Shiho Fukada/New York Times/Redux/eyevine
China’s ambitious efforts to build an ‘innovation economy’ have led to a surge in patents as companies seek to protect their hard-earned intellectual property (IP). From 2008 to 2011, the number of patent applications grew by an average of more than 20% each year; last year China handled 526,412 applications, overtaking the United States for the first time, according to a report issued last week by the World Intellectual Property Organization in Geneva, Switzerland (see ‘Patent boom’).
But that increase has been accompanied by a huge rise in patent litigation — 7,819 cases in 2011, according to China’s Supreme People’s Court, roughly twice as many as in the United States — as companies and researchers stumble through the unfamiliar terrain of IP law. Although one would expect a growing volume of patents to lead to more litigation, notes Elliot Papageorgiou, an IP-enforcement expert at law firm Rouse in Shanghai, Chinese companies are also “learning how to use IP as ‘swords’ against both local competitors as well as foreign companies”.
A high-profile case settled last month highlights how companies court trouble by failing to protect their technologies, and how academic scientists can get dragged into the fray. The modest punishment meted out is also raising concerns that China’s courts do not offer enough protection for innovators.
“China is well on the way to having a high-quality IP legal and enforcement structure,” says Ian Harvey, co-director of Tsinghua Business School IP Centre in Beijing. “But some regions are further behind, with people and companies not understanding what IP is, how it is used in business and what they should be doing.”
The recent case involved technology for producing a long-chain organic molecule called dodecanedioic acid (DC12), used to make nylon, lubricants and pharmaceuticals. In the late 1990s, Liu Xiucai, founder and chief executive of Cathay Industrial Biotech in Shanghai, developed a process to mass-produce the acid, winning major international customers such as the chemical company DuPont, based in Wilmington, Delaware. Cathay now produces more than 10,000 tonnes of DC12 per year, accounting for about half of the world’s supply. “Our process solved a problem that DuPont and others could not,” says Liu. Cathay uses fermentation to convert fatty acids into dicarboxylic acids — and was able to scale up the procedure with the help of a particularly efficient strain of bacterium. But Cathay did not patent some key technologies in the process, instead choosing to keep them as trade secrets (an option that is not uncommon for companies around the world).
In 2010, Shandong Hilead Biotechnology in Laiyang announced that it would start producing 10,000 tonnes of dicarboxylic acids a year, with the intention of ramping up to 60,000. Hilead set its prices much lower than the market rate — forcing Cathay to do the same — and started to file patents on crucial parts of the fermentation process.
Liu suspected that Hilead had stolen his process, in part because Wang Zhizhou, a former Cathay employee, had resigned for personal reasons in 2008 and became Hilead’s deputy general manager the following year. So Cathay filed a series of lawsuits to reclaim its intellectual property, embroiling not only various employees of both companies, but also the Chinese Academy of Sciences Institute of Microbiology (IMCAS) in Beijing.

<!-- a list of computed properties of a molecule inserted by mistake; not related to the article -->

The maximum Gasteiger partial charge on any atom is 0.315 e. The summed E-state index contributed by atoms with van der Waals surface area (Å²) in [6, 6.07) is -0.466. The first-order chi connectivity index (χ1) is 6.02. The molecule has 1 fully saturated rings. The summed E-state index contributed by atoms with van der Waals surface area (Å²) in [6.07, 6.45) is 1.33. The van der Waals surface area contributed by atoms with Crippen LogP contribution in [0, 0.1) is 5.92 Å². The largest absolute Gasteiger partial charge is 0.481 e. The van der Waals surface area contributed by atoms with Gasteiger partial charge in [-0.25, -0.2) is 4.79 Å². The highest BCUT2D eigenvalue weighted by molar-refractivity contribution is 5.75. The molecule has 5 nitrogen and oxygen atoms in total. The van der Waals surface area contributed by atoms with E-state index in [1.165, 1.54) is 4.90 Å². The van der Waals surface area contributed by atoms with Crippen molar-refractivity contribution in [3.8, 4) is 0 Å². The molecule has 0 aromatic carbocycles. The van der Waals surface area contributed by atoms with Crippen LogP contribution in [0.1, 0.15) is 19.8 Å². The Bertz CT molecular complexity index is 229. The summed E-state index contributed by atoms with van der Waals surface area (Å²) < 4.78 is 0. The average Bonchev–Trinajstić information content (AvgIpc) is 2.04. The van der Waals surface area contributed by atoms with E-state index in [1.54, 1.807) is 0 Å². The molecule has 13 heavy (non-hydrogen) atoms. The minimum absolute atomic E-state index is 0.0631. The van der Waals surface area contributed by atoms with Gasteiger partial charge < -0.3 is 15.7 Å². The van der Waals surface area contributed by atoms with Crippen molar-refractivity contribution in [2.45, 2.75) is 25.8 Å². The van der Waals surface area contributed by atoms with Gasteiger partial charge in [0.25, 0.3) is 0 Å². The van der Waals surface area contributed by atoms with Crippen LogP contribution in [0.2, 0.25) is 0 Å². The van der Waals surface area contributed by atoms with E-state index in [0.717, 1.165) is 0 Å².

A ruling in the first case has given Cathay a decisive victory. The case was brought by two Cathay employees, Lei Guang and Li Naiqiang, who claimed that a 2010 Hilead patent had “denied their right, under Chinese patent law, to authorship of the processes they developed”. Hilead’s patent bore the names of multiple IMCAS staff members, including director Li Huang, and Hilead employees including Wang.
A July decision of the Beijing Number 1 Intermediate Court, upheld on 16 November by the Higher People’s Court, found that the patent was “plagiarized” from Cathay’s technical methods, and noted that Wang and Ge Minghua, another former Cathay employee who went to work for Hilead, had had access to the details of Cathay’s procedures. Li Huang says that he did not even know that he had been named on the patent, and that IMCAS is taking steps to avoid similar situations in the future. None of the other defendants in the case replied to Nature’s questions about their involvement.
Li Naiqiang says that the decision sets an important precedent for protecting the IP of researchers and companies in China: “If achievements are not protected, it will reduce industry willingness to do research and development and will hinder the development of the high-tech industry.”
Cathay’s victory is unlikely to make a big difference to its bottom line. Although the ruling invalidates Hilead’s patent, preventing the company from using it to shut down Cathay’s process, Hilead does not have to stop its own dicarboxylic acid production (Cathay hopes to achieve that through further legal action). Hilead is, however, required to apologize publicly in Science and Technology Daily, the official newspaper of the Ministry of Science and Technology. “In the Chinese mind, the moral punishment is measured in parallel with economic damages,” says Wei Wei, a patent lawyer in Dallas, Texas, who handles cases related to China.
Zhiwu Chen, an expert on China’s economy at Yale University in New Haven, Connecticut, agrees that the lack of monetary compensation is “pretty typical” in China. He says that this is partly because of the courts’ reluctance to set precedents that could lead to penalties for state-owned enterprises.
But the country will achieve its potential for innovation only if the judicial system changes, Chen argues. If innovators are to feel secure in the country, he says, courts must start to calculate financial damages. “This example shows it doesn’t pay to be an innovator in China.”
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